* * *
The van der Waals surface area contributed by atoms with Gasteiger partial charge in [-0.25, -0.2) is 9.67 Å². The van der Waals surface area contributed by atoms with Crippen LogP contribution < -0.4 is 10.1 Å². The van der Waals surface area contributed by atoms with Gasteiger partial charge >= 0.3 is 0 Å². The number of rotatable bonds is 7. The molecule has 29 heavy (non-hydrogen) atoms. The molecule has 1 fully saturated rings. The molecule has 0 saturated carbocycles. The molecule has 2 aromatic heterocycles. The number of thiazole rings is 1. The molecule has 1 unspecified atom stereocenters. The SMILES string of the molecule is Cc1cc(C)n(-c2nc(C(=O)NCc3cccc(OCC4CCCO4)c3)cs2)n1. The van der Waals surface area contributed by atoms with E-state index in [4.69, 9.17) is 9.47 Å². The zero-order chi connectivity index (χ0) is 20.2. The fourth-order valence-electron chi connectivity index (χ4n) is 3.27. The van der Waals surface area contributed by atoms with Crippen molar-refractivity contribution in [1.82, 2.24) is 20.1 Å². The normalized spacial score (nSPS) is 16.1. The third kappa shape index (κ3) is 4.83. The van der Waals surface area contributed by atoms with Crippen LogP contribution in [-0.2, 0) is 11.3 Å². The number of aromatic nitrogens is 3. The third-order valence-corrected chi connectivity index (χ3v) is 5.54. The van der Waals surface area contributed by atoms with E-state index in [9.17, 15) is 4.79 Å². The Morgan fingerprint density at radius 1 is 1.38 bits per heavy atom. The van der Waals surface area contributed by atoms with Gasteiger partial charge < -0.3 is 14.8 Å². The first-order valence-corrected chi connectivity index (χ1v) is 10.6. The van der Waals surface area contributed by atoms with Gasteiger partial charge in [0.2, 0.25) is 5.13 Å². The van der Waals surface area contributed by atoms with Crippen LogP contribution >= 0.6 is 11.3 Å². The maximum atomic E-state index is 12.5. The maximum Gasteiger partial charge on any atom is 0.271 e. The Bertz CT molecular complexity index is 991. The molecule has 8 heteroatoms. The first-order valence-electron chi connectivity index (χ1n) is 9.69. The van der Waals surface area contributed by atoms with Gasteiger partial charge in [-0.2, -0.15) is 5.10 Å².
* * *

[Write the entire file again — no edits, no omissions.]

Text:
The van der Waals surface area contributed by atoms with Gasteiger partial charge in [-0.25, -0.2) is 9.67 Å². The van der Waals surface area contributed by atoms with Crippen LogP contribution < -0.4 is 10.1 Å². The van der Waals surface area contributed by atoms with Gasteiger partial charge >= 0.3 is 0 Å². The number of rotatable bonds is 7. The molecule has 29 heavy (non-hydrogen) atoms. The molecule has 1 fully saturated rings. The molecule has 0 saturated carbocycles. The molecule has 2 aromatic heterocycles. The number of thiazole rings is 1. The molecule has 1 unspecified atom stereocenters. The SMILES string of the molecule is Cc1cc(C)n(-c2nc(C(=O)NCc3cccc(OCC4CCCO4)c3)cs2)n1. The van der Waals surface area contributed by atoms with E-state index in [4.69, 9.17) is 9.47 Å². The zero-order chi connectivity index (χ0) is 20.2. The fourth-order valence-electron chi connectivity index (χ4n) is 3.27. The van der Waals surface area contributed by atoms with Crippen molar-refractivity contribution in [1.82, 2.24) is 20.1 Å². The normalized spacial score (nSPS) is 16.1. The third kappa shape index (κ3) is 4.83. The van der Waals surface area contributed by atoms with Crippen LogP contribution in [-0.2, 0) is 11.3 Å². The number of aromatic nitrogens is 3. The third-order valence-corrected chi connectivity index (χ3v) is 5.54. The van der Waals surface area contributed by atoms with E-state index in [9.17, 15) is 4.79 Å². The Morgan fingerprint density at radius 1 is 1.38 bits per heavy atom. The van der Waals surface area contributed by atoms with Gasteiger partial charge < -0.3 is 14.8 Å². The first-order valence-corrected chi connectivity index (χ1v) is 10.6. The van der Waals surface area contributed by atoms with Gasteiger partial charge in [0.2, 0.25) is 5.13 Å². The van der Waals surface area contributed by atoms with Crippen LogP contribution >= 0.6 is 11.3 Å². The maximum atomic E-state index is 12.5. The maximum Gasteiger partial charge on any atom is 0.271 e. The Bertz CT molecular complexity index is 991. The molecule has 8 heteroatoms. The first-order valence-electron chi connectivity index (χ1n) is 9.69. The van der Waals surface area contributed by atoms with Gasteiger partial charge in [-0.2, -0.15) is 5.10 Å².